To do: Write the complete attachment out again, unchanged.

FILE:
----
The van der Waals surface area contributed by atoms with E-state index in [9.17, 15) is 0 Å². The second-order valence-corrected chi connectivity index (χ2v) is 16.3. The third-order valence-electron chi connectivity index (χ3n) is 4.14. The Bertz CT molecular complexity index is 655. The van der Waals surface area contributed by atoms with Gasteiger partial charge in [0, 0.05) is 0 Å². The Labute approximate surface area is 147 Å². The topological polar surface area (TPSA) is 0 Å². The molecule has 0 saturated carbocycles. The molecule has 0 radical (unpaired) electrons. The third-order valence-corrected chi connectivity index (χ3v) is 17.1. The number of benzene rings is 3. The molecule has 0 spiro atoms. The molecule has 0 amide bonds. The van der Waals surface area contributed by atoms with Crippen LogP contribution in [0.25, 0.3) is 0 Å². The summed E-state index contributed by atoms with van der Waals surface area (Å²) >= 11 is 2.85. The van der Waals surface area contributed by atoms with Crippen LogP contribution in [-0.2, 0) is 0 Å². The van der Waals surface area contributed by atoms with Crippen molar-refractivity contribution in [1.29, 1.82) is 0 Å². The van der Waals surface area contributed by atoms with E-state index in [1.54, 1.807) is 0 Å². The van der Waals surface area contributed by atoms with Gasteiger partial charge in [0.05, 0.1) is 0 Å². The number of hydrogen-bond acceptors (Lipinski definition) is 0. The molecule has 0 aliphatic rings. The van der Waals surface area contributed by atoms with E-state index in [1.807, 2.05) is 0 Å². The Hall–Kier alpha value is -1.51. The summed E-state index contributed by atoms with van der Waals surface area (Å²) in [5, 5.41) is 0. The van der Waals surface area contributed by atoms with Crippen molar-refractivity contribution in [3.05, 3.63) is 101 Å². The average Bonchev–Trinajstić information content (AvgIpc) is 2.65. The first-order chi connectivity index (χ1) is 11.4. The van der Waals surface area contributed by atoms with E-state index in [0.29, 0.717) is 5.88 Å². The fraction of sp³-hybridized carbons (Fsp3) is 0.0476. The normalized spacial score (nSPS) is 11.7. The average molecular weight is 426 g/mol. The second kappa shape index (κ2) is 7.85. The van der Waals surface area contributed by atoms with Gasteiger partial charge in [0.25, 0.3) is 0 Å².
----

The van der Waals surface area contributed by atoms with E-state index in [9.17, 15) is 0 Å². The second-order valence-corrected chi connectivity index (χ2v) is 16.3. The third-order valence-electron chi connectivity index (χ3n) is 4.14. The Bertz CT molecular complexity index is 655. The van der Waals surface area contributed by atoms with Gasteiger partial charge in [0, 0.05) is 0 Å². The Labute approximate surface area is 147 Å². The topological polar surface area (TPSA) is 0 Å². The molecule has 0 saturated carbocycles. The molecule has 0 radical (unpaired) electrons. The third-order valence-corrected chi connectivity index (χ3v) is 17.1. The number of benzene rings is 3. The molecule has 0 spiro atoms. The molecule has 0 amide bonds. The van der Waals surface area contributed by atoms with Crippen LogP contribution in [0.25, 0.3) is 0 Å². The summed E-state index contributed by atoms with van der Waals surface area (Å²) >= 11 is 2.85. The van der Waals surface area contributed by atoms with Crippen LogP contribution in [-0.2, 0) is 0 Å². The van der Waals surface area contributed by atoms with Crippen molar-refractivity contribution in [1.29, 1.82) is 0 Å². The van der Waals surface area contributed by atoms with E-state index in [1.54, 1.807) is 0 Å². The van der Waals surface area contributed by atoms with Gasteiger partial charge in [0.05, 0.1) is 0 Å². The number of hydrogen-bond acceptors (Lipinski definition) is 0. The molecule has 0 aliphatic rings. The van der Waals surface area contributed by atoms with E-state index in [1.807, 2.05) is 0 Å². The Hall–Kier alpha value is -1.51. The summed E-state index contributed by atoms with van der Waals surface area (Å²) in [5, 5.41) is 0. The van der Waals surface area contributed by atoms with Crippen molar-refractivity contribution in [3.05, 3.63) is 101 Å². The average Bonchev–Trinajstić information content (AvgIpc) is 2.65. The first-order chi connectivity index (χ1) is 11.4. The van der Waals surface area contributed by atoms with E-state index in [0.29, 0.717) is 5.88 Å². The fraction of sp³-hybridized carbons (Fsp3) is 0.0476. The normalized spacial score (nSPS) is 11.7. The average molecular weight is 426 g/mol. The second kappa shape index (κ2) is 7.85. The van der Waals surface area contributed by atoms with Gasteiger partial charge in [0.25, 0.3) is 0 Å².